Lp/Δτ scatter plots proved useful to further support the existence of three samples of capillaries/animals. TC1 in the Control group, Test Subgroup 1, and Test Subgroup 2 all displayed positive and significant Lp/Δτ relationships, consistent with data published previously on intact capillaries (Kajimura et al. 1998; Williams 1999, 2003, 2007, 2010) and cultured endothelial cells (Jo et al. 1991; Sill et al. 1995; Kim et al. 2005). For Test Subgroup 1 (Fig. 2C), 35% of the variability in TC1 Lp was accounted for by Δτ alone. In contrast, Δτ accounted for 75% (threefold larger percentage) of the variability in Lp for the TC1 capillaries in Test Subgroup 2 (Fig. 2F) suggesting a different subcellular milieu. Absence of a significant Lp/Δτ relationship for TC1 in Test Subgroup 3 (Fig. 2I) also was consistent with a different basal state. Collectively, these analyses did support three test subgroups, each sampled from a different population. The analyses also illustrated how Lp/Δτ can distinguish differences in capillary function that may reflect hydration‐related “micro”‐differences between animals that are not detectable via “macro” (clinical)‐inspection.
Neal and Bates (2002) embarked on an extensive analysis of τ and Lp employing a double‐cannulation method. We approximated values for τ and Lp from a scatter plot published by Neal and Bates (2002; Figure 13) and, using nonparametric‐density analysis, identified two very clear outliers in their data set. Regression analysis performed on the seven remaining data points revealed a strong and significant Lp/Δτ relationship: R2 = 0.89, P = 0.002. Although we do not have the precise values, the approximated values provided an impressive confirmation of the results reported here for TC1 capillaries and in the past (Kajimura et al. 1998; Williams 1999, 2003, 2007, 2010). Additionally, the Lp/Δτ slope of the Neal and Bates’ data was approximately 0.39, impressively close to the value of 0.46 for Test Subgroup 2. Note: our conclusion is opposite to that of Neal and Bates.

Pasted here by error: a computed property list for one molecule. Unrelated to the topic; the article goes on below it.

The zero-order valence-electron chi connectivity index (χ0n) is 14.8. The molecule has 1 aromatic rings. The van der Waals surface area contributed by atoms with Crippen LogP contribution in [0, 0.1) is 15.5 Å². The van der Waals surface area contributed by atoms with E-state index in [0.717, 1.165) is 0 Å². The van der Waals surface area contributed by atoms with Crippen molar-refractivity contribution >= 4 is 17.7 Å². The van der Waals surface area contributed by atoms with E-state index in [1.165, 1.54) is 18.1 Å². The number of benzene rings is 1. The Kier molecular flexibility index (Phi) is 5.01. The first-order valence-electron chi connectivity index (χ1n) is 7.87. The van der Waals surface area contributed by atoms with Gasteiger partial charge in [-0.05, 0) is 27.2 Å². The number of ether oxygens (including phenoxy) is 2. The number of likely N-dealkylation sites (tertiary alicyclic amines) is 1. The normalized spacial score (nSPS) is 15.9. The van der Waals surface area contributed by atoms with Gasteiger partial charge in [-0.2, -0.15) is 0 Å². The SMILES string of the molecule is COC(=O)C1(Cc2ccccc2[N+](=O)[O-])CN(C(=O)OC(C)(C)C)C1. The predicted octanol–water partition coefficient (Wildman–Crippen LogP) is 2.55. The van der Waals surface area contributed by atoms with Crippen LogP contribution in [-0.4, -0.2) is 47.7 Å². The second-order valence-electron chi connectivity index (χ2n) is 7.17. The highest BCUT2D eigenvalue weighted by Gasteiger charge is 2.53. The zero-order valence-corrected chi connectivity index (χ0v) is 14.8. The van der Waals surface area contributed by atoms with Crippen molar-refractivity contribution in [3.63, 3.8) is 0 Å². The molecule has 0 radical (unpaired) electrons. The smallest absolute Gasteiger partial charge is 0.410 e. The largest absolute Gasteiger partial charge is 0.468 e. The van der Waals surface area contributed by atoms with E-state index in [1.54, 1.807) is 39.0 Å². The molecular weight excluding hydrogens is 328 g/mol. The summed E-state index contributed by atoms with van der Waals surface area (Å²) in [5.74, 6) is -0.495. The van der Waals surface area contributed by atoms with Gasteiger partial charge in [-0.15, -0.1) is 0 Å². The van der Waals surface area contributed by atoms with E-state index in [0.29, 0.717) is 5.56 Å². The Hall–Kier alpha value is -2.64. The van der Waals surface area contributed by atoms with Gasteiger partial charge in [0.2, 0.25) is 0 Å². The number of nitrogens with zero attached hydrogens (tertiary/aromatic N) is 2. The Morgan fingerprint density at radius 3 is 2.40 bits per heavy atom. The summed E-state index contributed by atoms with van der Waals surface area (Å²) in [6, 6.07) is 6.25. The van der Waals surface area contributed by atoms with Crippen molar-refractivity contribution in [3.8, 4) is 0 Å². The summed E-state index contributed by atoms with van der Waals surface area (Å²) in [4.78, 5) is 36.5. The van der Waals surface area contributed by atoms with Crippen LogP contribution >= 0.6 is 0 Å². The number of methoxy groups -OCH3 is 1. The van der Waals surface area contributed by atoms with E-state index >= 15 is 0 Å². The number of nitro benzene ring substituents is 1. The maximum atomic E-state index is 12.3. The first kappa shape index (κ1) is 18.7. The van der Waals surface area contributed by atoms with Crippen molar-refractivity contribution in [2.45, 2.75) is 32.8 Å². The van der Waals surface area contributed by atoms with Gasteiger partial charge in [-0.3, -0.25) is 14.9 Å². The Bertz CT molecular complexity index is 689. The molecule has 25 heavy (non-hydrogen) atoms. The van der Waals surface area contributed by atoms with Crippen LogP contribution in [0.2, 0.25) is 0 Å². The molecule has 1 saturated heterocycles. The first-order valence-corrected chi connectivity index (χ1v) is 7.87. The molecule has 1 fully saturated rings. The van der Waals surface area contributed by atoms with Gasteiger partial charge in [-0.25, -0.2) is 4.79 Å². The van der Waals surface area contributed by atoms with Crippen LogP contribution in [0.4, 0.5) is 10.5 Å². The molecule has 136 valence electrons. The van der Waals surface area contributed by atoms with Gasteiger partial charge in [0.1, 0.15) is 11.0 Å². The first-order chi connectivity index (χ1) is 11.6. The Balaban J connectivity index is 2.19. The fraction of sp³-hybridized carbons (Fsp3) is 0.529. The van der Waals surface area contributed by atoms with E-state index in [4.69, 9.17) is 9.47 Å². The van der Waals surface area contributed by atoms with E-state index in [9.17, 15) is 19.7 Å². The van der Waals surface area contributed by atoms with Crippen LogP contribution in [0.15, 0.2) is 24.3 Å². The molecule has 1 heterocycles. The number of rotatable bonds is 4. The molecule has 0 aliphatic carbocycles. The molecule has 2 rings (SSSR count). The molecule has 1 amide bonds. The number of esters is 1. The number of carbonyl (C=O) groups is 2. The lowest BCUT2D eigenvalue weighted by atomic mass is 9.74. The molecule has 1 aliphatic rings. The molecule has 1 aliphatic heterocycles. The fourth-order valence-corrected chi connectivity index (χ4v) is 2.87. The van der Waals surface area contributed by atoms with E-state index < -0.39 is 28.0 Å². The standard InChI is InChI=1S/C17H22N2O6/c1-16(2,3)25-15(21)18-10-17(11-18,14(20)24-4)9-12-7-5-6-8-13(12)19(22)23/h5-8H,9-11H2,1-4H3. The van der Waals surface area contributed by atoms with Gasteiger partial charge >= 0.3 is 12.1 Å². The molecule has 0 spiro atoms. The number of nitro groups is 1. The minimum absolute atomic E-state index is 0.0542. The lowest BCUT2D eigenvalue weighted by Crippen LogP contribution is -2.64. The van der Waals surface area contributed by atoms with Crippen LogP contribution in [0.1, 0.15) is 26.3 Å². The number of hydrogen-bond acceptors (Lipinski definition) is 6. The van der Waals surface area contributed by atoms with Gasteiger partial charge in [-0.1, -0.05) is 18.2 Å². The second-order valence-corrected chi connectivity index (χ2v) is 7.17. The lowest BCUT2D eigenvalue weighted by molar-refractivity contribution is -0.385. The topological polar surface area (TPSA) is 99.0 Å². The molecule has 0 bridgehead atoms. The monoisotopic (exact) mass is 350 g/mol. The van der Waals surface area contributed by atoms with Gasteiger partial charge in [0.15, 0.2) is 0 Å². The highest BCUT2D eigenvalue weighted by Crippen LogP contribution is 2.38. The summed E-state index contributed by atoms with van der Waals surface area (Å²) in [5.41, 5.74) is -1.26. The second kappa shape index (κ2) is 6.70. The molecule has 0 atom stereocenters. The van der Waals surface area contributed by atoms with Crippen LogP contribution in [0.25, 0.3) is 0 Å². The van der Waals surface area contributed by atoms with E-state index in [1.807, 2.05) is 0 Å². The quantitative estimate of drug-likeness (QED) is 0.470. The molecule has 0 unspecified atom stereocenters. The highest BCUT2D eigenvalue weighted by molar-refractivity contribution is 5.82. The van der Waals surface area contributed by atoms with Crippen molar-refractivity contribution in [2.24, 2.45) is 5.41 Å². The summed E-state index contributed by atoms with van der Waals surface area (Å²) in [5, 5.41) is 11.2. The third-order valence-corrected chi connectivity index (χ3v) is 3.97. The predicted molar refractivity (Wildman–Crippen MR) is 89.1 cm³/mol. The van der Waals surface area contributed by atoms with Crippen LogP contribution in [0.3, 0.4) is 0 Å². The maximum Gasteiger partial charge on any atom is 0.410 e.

COX1/COX2 inhibition and acute Δτ
The decrease in TC2 Lp with indomethacin for Test Subgroups 1 and 2 indicated that COX inhibition had protected the barrier from acute Δτ. These results clearly did not support hypothesis 1. The large decrease in Lp with indomethacin displayed by TC2 in Test Subgroup 2 suggested that COX1/COX2 activity was elevated in these capillaries. As such, we hypothesize that COX1/COX2 products in Test Subgroup 2 exerted considerable control over the response of capillaries to acute Δτ.